While Google has expanded its US-based autonomous vehicle trials to include both Texas and Kirkland, WA since its launch in Mountain View, it seems the company is being courted by another city across the pond. London transport officials are said to be in “active discussions” with Google to convince the tech giant to test its driverless cars in England’s capital…
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According to The Guardian, Isabel Dedring — the deputy mayor for transport — claimed officials have met with Google in recent times to persuade the company to extend its pilot scheme to London.
Dedring said: “It’s going to have to work in big cities, so why don’t we start trialling it now? Google have said they are focused on the US, but they’re starting to think about going elsewhere, so we’re in active discussions.
“We met them a few weeks ago to see whether they would do trials here. It is still very early days, but we would be keen for trials to happen in London whenever Google are ready to move them into other countries.”
The logic is sound, after all, if Google wants its autonomous vehicles to be rigorously tested on all kinds of roads, in a number of traffic conditions, London could prove to offer valuable trial information. With regular heavy congestion, crowds of pedestrians, cyclists and smaller roads, it would undoubtedly add some good intelligence. What’s more, it might help Google acquire data on what it’s like to have a driverless car on the ‘wrong side of the road’.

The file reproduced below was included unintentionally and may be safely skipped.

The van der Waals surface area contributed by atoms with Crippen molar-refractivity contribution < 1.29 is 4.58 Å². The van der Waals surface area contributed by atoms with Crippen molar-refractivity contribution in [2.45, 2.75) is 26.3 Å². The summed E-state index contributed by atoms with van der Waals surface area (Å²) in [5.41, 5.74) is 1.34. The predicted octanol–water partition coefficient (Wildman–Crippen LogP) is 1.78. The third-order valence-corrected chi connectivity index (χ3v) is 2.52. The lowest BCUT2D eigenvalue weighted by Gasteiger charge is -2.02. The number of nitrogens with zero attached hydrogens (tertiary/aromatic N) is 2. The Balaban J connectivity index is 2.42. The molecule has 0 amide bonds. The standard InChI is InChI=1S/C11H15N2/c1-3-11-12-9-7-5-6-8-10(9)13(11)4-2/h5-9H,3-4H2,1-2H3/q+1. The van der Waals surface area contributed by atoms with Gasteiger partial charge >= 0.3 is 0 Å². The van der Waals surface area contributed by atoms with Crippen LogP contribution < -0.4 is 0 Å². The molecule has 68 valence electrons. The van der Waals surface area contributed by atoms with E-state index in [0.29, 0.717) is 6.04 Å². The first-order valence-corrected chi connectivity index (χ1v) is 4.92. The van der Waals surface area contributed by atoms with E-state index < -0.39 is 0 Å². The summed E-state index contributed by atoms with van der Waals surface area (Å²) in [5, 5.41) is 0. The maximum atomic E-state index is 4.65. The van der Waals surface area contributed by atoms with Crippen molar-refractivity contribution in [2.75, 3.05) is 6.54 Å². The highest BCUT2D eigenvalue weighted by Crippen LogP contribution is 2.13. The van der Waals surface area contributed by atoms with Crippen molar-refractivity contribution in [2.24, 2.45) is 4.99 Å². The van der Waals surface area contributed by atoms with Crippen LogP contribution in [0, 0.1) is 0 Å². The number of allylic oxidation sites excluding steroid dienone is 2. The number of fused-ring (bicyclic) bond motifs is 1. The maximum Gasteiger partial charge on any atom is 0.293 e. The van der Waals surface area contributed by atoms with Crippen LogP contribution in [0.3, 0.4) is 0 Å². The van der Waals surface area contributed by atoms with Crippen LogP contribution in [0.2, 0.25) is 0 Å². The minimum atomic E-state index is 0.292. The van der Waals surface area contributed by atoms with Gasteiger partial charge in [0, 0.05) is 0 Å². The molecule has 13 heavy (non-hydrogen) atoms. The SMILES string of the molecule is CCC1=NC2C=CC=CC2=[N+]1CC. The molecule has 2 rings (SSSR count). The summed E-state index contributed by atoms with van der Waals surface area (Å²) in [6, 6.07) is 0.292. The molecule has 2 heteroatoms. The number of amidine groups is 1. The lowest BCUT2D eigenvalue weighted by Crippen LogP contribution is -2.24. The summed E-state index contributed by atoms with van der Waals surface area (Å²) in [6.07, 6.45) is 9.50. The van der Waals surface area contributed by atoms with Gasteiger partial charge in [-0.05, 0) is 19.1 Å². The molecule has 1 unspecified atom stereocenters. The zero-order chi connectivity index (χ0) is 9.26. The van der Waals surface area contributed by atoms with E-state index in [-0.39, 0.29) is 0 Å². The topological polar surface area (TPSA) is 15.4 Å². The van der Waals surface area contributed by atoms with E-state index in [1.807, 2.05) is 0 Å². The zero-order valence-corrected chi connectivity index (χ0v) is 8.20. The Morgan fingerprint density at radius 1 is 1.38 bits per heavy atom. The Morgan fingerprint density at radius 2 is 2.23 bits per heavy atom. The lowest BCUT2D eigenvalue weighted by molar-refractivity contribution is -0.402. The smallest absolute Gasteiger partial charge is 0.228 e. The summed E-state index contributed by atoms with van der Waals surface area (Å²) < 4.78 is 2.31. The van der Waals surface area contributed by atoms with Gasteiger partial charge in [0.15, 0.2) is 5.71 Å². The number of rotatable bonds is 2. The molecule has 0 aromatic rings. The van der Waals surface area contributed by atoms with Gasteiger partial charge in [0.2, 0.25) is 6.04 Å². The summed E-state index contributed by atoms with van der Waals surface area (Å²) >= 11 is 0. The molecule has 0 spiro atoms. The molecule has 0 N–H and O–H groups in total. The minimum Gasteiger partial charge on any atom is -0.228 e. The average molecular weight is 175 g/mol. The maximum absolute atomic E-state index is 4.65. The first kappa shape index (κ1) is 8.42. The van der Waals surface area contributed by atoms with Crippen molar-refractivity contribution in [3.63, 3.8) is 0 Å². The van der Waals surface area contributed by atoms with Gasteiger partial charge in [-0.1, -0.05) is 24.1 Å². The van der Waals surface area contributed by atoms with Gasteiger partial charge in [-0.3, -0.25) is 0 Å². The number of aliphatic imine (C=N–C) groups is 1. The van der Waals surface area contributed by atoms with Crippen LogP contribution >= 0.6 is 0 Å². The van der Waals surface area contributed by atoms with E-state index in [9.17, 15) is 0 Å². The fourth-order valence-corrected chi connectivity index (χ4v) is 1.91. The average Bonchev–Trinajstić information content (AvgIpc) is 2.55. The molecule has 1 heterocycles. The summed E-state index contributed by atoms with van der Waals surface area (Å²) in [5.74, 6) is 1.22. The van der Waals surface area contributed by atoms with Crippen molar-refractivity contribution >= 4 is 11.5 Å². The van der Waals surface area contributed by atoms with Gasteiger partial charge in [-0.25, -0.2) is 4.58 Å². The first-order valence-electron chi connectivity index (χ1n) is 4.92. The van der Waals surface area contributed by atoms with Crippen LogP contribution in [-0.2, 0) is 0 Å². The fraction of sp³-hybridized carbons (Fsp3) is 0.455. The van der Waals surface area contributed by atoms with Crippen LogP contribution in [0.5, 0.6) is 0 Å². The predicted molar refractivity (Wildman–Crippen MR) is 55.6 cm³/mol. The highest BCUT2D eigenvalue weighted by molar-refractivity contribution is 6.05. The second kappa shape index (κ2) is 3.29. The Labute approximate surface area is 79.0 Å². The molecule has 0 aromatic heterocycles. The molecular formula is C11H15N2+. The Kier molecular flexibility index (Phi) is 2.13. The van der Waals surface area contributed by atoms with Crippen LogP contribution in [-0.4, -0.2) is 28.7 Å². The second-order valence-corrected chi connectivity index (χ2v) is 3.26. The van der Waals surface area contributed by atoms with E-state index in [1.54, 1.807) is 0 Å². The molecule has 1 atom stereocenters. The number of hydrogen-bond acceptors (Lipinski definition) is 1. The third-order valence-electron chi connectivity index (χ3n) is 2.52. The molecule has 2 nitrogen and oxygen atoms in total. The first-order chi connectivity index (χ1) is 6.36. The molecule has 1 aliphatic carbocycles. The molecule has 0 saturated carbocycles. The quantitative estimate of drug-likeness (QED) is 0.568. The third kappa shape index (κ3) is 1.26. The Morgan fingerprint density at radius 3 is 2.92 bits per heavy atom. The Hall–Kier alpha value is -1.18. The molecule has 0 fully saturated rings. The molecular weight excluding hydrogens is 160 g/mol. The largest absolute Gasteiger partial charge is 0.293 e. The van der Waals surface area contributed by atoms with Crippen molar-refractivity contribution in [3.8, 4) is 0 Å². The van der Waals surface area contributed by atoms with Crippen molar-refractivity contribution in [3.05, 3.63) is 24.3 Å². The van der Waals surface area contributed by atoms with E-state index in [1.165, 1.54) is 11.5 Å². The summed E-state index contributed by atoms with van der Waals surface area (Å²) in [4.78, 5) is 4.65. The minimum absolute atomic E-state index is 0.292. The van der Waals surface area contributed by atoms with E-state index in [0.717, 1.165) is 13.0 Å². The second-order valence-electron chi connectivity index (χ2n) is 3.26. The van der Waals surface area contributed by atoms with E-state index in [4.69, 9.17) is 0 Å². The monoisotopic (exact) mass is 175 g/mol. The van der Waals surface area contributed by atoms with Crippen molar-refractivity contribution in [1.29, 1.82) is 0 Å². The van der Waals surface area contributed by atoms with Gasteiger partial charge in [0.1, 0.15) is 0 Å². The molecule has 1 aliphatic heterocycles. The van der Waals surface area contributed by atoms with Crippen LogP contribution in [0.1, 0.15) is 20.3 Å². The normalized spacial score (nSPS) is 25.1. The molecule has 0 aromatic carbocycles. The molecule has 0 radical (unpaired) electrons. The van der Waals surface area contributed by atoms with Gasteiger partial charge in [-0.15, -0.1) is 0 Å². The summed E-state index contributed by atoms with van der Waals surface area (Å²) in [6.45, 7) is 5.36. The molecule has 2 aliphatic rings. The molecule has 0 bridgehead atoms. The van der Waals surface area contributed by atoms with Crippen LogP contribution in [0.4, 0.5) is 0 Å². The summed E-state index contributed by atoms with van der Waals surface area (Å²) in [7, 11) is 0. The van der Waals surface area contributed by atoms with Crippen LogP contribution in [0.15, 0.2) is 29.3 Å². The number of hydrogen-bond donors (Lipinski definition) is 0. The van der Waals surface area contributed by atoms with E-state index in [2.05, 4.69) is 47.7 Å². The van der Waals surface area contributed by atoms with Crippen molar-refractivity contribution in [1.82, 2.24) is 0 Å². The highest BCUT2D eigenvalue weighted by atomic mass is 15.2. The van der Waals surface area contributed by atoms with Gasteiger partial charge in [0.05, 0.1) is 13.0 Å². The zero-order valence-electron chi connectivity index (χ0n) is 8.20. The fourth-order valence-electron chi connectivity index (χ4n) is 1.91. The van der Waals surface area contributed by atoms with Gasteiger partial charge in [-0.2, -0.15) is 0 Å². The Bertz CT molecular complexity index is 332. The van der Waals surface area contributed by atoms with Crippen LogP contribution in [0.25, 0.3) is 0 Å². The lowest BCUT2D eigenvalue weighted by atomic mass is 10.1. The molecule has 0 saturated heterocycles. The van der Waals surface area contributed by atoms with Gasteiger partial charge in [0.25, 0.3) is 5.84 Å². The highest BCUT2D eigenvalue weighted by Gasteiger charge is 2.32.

While Dedring remains a skeptic of the technology, she does admit that autonomous vehicles do have their benefits.
“They’re much safer as the computer controls the distance at which driverless cars drive and their speed. The likelihood of accidents goes down very substantially and therefore the size of the tunnel becomes substantially smaller.”
Google hasn’t yet confirmed whether or not it will extend its trial program to the UK, and is seemingly very focussed on the US market to begin with. After all, it’s only recently launched the pilot program in its third city. Testing in London would require time, expense and a UK-based team.